“I’ve got a tune that will knock ’em flat,” declared Elgar in 1901 on completing his Pomp and Circumstance March no. 1. Sir Edward knew a good thing when he wrote it. Alas for his less fêted contemporary, Hubert Parry (1848-1918), he died without realising he’d achieved much the same in his oratorio Judith.

Hubert Parry © Public domain
Hubert Parry
© Public domain

Parry is best remembered for Jerusalem and the coronation anthem I Was Glad, so he was no stranger to big choral statements. Blest Pair of Sirens and the Songs of Farewell remain cornerstones of the Anglican repertoire to this day; yet little if anything he wrote stirs the soul like Dear Lord and Father of Mankind, a hymn tune lifted from the contralto aria "Long since in Egypt’s plenteous land". It owes its lasting fame to one Gilbert Stocks, director of music at Repton School, who filched it for the common good six years after the composer’s death. Ironically it’s the only fragment of Judith to have reached London in over a hundred years. The 20th century passed it by completely.

It isn’t difficult to see why that is, even though zero performances in that time seems harsh. Any 130-minute score needs to propel the audience’s attention through a lucid text and vivid music and Judith falls short on both counts. Yet it is proficiently composed and avoids the pitfalls of much Victoriana, so this long-overdue airing, masterminded by the dynamic conductor William Vann (and soon to be recorded for Chandos), made for an absorbing experience.

Behind the occluded storytelling is a tale from the Apocrypha in which saintly Judith beds and beheads a dastardly villain, Assur, during the reign of Manasseh in Old Testament Judah. Soprano Sarah Fox, on fine form, bore the brunt of the score in the title role and was rewarded with meandering solos in which things came to pass and the Lord got forsaken a fair bit. (Parry’s text – his own – is not great. It features a good deal of smiting but little specific action.) Only in Part Two does Parry give Judith a haloed moment, with gorgeous music for “I pray thee, O God of my fathers, / Thou God of the inheritance of Israel, / Hear thou my prayer!”.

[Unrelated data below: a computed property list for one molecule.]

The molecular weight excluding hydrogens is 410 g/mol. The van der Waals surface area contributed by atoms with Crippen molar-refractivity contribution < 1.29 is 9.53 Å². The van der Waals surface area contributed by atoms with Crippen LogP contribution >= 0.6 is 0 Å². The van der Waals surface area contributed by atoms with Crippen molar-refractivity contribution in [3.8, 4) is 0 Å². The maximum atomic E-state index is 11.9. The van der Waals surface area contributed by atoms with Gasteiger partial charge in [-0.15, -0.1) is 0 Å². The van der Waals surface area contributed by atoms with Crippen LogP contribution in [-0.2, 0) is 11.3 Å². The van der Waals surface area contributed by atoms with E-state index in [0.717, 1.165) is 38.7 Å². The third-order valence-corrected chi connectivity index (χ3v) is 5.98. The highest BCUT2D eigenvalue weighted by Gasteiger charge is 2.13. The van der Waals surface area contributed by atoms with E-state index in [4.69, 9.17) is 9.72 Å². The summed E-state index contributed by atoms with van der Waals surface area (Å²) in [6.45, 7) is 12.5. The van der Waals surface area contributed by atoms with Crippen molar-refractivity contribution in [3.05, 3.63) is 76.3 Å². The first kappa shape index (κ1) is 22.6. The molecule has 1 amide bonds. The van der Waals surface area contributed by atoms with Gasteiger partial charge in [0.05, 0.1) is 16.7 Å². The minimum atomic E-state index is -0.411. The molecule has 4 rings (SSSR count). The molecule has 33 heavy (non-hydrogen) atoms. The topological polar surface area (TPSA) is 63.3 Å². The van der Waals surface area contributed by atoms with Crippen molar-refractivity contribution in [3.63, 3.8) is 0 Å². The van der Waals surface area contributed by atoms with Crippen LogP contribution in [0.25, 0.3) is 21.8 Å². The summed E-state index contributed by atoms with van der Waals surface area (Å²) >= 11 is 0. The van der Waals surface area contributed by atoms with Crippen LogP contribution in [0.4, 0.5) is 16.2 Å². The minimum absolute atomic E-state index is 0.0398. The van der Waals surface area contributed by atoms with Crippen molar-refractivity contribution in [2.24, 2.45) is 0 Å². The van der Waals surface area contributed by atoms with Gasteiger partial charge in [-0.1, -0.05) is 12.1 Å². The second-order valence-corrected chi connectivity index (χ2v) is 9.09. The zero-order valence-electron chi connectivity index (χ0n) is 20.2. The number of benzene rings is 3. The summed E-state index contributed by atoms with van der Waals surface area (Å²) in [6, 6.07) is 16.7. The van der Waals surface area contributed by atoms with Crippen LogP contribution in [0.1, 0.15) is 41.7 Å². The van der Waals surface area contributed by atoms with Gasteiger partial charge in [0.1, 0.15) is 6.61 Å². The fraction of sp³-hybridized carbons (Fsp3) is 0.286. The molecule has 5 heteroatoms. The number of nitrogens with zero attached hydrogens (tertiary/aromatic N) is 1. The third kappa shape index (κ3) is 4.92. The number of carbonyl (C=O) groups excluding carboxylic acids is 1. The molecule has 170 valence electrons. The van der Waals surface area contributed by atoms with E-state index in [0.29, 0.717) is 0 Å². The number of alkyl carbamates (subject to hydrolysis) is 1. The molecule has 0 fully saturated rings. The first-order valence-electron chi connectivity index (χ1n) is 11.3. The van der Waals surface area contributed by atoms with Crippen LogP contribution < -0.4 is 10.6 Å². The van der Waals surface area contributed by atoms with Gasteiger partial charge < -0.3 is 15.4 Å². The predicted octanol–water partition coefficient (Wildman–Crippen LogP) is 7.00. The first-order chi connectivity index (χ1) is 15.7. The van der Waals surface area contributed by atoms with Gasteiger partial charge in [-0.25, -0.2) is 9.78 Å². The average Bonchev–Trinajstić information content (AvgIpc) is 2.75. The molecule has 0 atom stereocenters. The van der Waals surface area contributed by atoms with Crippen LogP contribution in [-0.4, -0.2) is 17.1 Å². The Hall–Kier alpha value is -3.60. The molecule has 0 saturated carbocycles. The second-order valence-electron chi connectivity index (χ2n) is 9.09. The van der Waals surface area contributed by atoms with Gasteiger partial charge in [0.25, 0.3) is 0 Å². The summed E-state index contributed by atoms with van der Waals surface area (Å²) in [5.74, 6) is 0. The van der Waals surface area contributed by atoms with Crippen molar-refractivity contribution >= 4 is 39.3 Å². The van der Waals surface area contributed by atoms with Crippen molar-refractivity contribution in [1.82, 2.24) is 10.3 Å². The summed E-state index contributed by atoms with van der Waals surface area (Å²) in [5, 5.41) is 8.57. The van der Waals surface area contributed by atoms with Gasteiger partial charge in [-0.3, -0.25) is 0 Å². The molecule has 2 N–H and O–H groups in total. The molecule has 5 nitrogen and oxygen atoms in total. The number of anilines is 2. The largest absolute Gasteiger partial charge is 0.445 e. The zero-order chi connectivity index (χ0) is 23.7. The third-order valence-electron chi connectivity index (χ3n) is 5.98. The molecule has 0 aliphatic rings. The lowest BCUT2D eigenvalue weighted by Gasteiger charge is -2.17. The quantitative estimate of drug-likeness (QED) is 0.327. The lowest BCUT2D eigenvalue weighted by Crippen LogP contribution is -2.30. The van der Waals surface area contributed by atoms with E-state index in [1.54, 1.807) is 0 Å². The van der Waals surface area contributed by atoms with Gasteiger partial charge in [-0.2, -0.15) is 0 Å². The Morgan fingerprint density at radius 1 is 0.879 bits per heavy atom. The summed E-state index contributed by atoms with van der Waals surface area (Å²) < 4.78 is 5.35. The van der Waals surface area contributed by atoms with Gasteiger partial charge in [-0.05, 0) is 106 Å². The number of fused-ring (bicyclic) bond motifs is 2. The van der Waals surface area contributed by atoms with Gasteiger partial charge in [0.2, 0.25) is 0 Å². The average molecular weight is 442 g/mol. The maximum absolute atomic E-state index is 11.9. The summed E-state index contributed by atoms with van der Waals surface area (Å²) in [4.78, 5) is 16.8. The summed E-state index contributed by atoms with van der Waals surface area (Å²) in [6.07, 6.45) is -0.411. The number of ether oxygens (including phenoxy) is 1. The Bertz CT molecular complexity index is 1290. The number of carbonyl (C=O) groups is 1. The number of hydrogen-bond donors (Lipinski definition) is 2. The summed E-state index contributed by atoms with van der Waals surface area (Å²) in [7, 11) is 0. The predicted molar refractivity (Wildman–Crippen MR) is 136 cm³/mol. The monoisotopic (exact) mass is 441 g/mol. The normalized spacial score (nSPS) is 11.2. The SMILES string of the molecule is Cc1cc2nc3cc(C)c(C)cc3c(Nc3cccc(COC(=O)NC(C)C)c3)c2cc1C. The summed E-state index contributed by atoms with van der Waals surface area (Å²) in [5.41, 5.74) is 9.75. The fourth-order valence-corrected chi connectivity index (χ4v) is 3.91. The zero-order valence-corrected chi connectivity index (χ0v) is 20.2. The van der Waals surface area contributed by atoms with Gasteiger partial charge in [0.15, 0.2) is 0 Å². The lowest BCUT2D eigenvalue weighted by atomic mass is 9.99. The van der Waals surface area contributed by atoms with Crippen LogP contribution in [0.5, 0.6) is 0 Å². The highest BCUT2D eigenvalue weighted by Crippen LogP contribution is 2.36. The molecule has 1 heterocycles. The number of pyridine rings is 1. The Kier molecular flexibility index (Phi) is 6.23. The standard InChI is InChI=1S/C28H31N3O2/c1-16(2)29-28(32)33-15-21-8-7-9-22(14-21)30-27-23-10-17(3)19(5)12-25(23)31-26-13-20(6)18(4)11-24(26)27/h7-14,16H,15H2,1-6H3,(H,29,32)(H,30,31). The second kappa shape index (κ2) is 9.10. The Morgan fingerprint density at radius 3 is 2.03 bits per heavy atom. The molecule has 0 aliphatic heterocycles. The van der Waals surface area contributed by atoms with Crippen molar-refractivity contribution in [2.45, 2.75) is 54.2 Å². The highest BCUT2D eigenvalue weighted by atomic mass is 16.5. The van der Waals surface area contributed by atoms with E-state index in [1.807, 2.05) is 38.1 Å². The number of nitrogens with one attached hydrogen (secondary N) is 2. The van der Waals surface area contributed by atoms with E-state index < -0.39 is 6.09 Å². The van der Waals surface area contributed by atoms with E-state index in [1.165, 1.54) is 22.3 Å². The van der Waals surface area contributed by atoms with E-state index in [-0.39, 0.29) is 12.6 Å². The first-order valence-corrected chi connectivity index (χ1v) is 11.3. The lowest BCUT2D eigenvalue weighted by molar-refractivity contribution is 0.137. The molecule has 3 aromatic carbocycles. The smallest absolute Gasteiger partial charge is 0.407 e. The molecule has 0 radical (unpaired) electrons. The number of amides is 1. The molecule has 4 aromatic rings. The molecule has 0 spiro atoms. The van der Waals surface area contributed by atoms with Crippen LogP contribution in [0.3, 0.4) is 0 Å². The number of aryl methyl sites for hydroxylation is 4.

Fox was part of an exceptionally distinguished solo quartet. Toby Spence gave an impassioned account of Manesseh, another smiter (it was quite a night for smiting), while Henry Waddington interpolated his two short bass roles with accustomed authority. It fell to mezzo-soprano Kathryn Rudge to deliver the big tune, here a story of past oppressions that she shares with her children. It was a spine-tingling episode.

The London Mozart Players responded wonderfully to Vann’s energetic and pinpoint-clear baton work, although the chamber-sized string contingent was overwhelmed in Parry’s symphonic-scale score by the full-strength sections elsewhere. The evening’s absolute stars, though, were the Crouch End Festival Chorus, one of London’s finest big choirs, and a superb 12-strong children’s choir of unspecified provenance. The latter featured an astonishingly poised solo from young Lydia South, the memory of which I’ll treasure long after the smiting is forgotten.

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